Leaving Luing last Monday to travel to Ballachulish for our workshop in the woods, the wild grasses on top of dry stane dykes lining the road had shrivelled up with the dearth of rain these last seven weeks and no doubt needed the steady drizzle.
I met Carol in Oban and we agreed that our needs were rather different that day and hoped that it would clear up by the time we got there. On the way we stopped at shops and cafés to ask their owners to display posters inviting local people to take part in the cycle path project, which in one instance involved us trying to press A4 sheets on to a brick-hard, cluttered chipboard with the wind howling around us. The general response was very welcoming, although we were told that some landowners weren't keen on the path going through their land.
However, by the time we met Sam Clark and his P5, 6 and 7 pupils by the road that leads to Ballachulish Bridge, the rain had stopped and so we happily walked to the path and gathered together near the former station platform. I asked them what they could see, hear, smell, touch, taste and imagine all around them and to write down or draw some of those things, then we broke up into two groups, with Carol working with those who were drawing, while I helped those writing. At first it took them a little while to start writing poems and prose, but they soon got the hang of it and I read their work and suggested one or two ways they could improve what they had written. The sound of the wind in the trees and what it must have been like getting off the steam train at the station fired their young minds, and one of the pupils told us that his Gran used to collect tickets at Ballachulish station.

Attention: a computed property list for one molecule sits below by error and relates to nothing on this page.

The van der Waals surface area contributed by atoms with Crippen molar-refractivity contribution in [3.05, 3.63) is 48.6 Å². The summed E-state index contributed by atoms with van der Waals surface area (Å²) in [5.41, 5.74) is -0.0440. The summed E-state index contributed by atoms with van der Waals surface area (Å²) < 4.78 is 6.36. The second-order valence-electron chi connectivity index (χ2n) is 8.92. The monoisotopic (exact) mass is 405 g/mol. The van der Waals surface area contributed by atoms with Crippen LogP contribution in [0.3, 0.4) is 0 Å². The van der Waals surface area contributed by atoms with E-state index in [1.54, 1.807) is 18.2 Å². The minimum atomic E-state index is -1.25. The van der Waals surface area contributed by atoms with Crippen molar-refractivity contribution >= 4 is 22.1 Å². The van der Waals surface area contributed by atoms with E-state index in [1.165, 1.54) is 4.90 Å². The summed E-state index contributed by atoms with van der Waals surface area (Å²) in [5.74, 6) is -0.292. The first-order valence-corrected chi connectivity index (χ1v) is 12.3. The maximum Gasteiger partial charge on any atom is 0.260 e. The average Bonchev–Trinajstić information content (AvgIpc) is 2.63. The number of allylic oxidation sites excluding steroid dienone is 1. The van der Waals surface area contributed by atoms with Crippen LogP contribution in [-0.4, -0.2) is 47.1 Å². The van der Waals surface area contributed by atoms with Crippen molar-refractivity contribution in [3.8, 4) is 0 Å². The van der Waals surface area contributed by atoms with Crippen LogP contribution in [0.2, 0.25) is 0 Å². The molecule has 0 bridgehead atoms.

Sam discovered some traces of the station amongst the trees, pointed out how curved the platform was and explained that passengers would disembark there to go to the hotel and take the ferry across the narrows. Carol's group walked further along the path towards a cutting which went between rocks and came back with drawings of leaves, plants and the headless horseman who was supposed to have ridden the track that led to Ballachulish House. Halfway through we changed over groups and this time I took my group through the trees to explore a concrete block with a hole, pipes and some water in it that must have had something to do with the station.
It quickly became known as the witch's well and more poems and prose followed. In no time at all the minibus returned to collect them, so Carol and I went back to the school to tell the other pupils what we had done and to work for another half hour on their writing and drawings. Sam downloaded the photos he had taken on to his classroom computer to show everyone where we had been, and said he would work further with them on what they had done and perhaps take some to a coastal part of the cycle path near Kentallen.
That part of the path has magnificent open views of Morvern and some of the boulders along it might be suitable for carving short poems on before reaching a possible stopping place where cyclists could sit on a large rock-shelf on the shore and enjoy the seascape. Here are a few more lines about the path:
Winding through woods
on the trail
of the ghost train.